Saturday, March 15, 2008

The Ben Franklin Report: Everybody Panic!

What would happen if the government forced these big financial institutions to take responsibility for their own bad behavior, instead of forcing it on individual home owners?  Its both a bit creepy and a bit reassuring when the Wall Street Journal is asking the same questions we have been for months.  They reach the conclusion that presumably the fed reached with sober and rational thought.  That it is against public policy to allow a pillar of the U.S. financial world to fall during a widespread crisis.  

My problem with this whole thing is not so personal so long as I have a roof over my head and a steady job so I resort to moral philosophy.  I see a great deal of hypocracy in the behavior of large financial institutions during this crisis.  I assume that these white men in power over these companies are of a political bend that reacts negatively to the concept of welfare.  Yet here we see one of the most gross examples of corporate welfare since the Cheney crafted energy bills.  These institutions acted with a conscious disregard for the substantial risk in their investments or undertook efforts to conceal the risk.  This is a violation of even the slim standards of corporate ethics.  Even concealment is a thin excuse.  I am no financial guru, but even I was aware of news articles by sober economists who saw the writing on the wall regarding the real estate bubble a year ago.  Now these institutions are pushing the consequences of the risk they willingly, or negligently undertook, on home owners, and now on the tax payers because the government is afraid of what will happen.  Rightly so.  Still, it could be worse.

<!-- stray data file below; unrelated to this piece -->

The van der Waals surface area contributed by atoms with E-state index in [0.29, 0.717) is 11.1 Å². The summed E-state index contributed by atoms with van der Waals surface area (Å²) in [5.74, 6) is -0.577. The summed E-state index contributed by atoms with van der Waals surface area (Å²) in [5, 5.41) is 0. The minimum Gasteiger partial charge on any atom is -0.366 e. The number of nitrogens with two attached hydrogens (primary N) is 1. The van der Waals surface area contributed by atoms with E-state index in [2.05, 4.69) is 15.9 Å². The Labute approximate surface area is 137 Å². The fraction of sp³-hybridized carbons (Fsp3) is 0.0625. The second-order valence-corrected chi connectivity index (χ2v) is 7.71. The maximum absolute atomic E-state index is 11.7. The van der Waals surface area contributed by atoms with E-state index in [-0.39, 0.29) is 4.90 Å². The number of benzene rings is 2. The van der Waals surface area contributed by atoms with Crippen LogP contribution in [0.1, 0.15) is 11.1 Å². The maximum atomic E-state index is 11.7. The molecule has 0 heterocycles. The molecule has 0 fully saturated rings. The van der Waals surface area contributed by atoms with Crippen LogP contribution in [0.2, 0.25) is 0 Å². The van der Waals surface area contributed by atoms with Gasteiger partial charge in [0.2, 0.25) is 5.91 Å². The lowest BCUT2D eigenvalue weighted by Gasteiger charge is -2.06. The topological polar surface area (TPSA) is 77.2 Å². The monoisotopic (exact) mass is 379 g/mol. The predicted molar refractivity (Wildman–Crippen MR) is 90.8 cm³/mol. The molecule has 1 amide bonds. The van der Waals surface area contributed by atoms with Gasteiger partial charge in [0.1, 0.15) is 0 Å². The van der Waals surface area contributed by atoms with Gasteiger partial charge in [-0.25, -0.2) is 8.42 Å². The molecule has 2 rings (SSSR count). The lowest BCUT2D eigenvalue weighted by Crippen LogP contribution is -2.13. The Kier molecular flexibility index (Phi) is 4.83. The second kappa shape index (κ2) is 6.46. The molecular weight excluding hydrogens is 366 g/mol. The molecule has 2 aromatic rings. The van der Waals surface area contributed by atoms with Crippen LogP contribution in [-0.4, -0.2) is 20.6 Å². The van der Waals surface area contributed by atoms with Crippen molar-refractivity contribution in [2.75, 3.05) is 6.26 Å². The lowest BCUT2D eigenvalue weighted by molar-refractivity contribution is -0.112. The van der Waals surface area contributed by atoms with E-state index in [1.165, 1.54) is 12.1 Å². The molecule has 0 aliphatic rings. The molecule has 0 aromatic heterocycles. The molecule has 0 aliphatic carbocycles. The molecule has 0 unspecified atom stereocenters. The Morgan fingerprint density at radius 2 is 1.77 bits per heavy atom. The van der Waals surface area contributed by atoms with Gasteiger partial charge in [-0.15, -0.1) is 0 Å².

This is another example of the Bush administration being asleep at the switch.  This administration frequently selects highly incompetent people for the highest offices in government based almost solely on their loyalty to the party or the specific individual that currently holds the office of the president, rather than to the people to whom they are supposed to be accountable.  This is not to say I would rather have had more cumbersome regulation of the markets.  But the markets will run off a cliff like a blind lemming if given the opportunity and I presume this administration allowed that to happen because of a pathalogical need to continue to claim the economy was doing well as whole sectors of the economy collapsed, one after the other, on their watch.  Now, more regulation is guranteed. This regulation is going to be drafted by people with only a rudimentary understanding of what happened and are more conserned with elections.  All industry has to do to avoid new, clumsy, onerous regulation is stop being both selfish and stupid at the same time.  

With the weak Dollar, the times are right for the manufacturing sector to surge into action and save us.  Tragically the long fall of the giant U.S. manufacturing sector, that supplied durable goods to the whole of the world for almost a century appears to be complete.  The last nail driven in the coffin by Wal-Mart.  

These two realities of market forces are both strong examples of the foolishness of faith in the market.  The government releaving financial institutions of the moral hazard of the decisions they make and our pathalogical need to consume massive quantities of cheep, foreign-made, goods are illustrative of how even regulated capitalism encourages us to feed the monster that is killing us.

I blame you.

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